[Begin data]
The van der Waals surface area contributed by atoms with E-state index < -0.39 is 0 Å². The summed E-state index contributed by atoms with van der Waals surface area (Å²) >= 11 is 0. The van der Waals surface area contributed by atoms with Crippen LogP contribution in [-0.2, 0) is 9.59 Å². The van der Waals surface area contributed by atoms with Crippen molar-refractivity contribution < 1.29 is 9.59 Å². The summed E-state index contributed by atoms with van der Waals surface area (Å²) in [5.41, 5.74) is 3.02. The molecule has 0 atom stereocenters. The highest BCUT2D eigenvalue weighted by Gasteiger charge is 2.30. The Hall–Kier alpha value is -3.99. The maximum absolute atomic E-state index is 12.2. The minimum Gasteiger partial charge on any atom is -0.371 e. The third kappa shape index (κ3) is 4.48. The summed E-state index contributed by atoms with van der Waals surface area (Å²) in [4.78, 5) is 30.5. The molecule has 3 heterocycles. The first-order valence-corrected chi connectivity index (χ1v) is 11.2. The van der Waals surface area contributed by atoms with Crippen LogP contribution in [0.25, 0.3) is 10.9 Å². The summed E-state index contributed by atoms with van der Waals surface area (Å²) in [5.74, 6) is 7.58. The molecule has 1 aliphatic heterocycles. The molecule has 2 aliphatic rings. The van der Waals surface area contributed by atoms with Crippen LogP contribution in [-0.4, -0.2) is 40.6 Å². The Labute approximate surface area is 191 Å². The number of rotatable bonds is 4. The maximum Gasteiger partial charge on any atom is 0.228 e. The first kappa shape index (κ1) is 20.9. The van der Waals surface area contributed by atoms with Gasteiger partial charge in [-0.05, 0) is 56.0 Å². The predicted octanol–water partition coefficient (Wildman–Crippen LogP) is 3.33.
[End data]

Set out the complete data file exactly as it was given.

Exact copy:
The van der Waals surface area contributed by atoms with E-state index < -0.39 is 0 Å². The summed E-state index contributed by atoms with van der Waals surface area (Å²) >= 11 is 0. The van der Waals surface area contributed by atoms with Crippen LogP contribution in [-0.2, 0) is 9.59 Å². The van der Waals surface area contributed by atoms with Crippen molar-refractivity contribution < 1.29 is 9.59 Å². The summed E-state index contributed by atoms with van der Waals surface area (Å²) in [5.41, 5.74) is 3.02. The molecule has 0 atom stereocenters. The highest BCUT2D eigenvalue weighted by Gasteiger charge is 2.30. The Hall–Kier alpha value is -3.99. The maximum absolute atomic E-state index is 12.2. The minimum Gasteiger partial charge on any atom is -0.371 e. The third kappa shape index (κ3) is 4.48. The summed E-state index contributed by atoms with van der Waals surface area (Å²) in [4.78, 5) is 30.5. The molecule has 3 heterocycles. The first-order valence-corrected chi connectivity index (χ1v) is 11.2. The van der Waals surface area contributed by atoms with Crippen LogP contribution in [0.25, 0.3) is 10.9 Å². The summed E-state index contributed by atoms with van der Waals surface area (Å²) in [5.74, 6) is 7.58. The molecule has 1 aliphatic heterocycles. The molecule has 2 aliphatic rings. The van der Waals surface area contributed by atoms with Crippen LogP contribution in [-0.4, -0.2) is 40.6 Å². The Labute approximate surface area is 191 Å². The number of rotatable bonds is 4. The maximum Gasteiger partial charge on any atom is 0.228 e. The first kappa shape index (κ1) is 20.9. The van der Waals surface area contributed by atoms with Gasteiger partial charge in [-0.05, 0) is 56.0 Å². The predicted octanol–water partition coefficient (Wildman–Crippen LogP) is 3.33.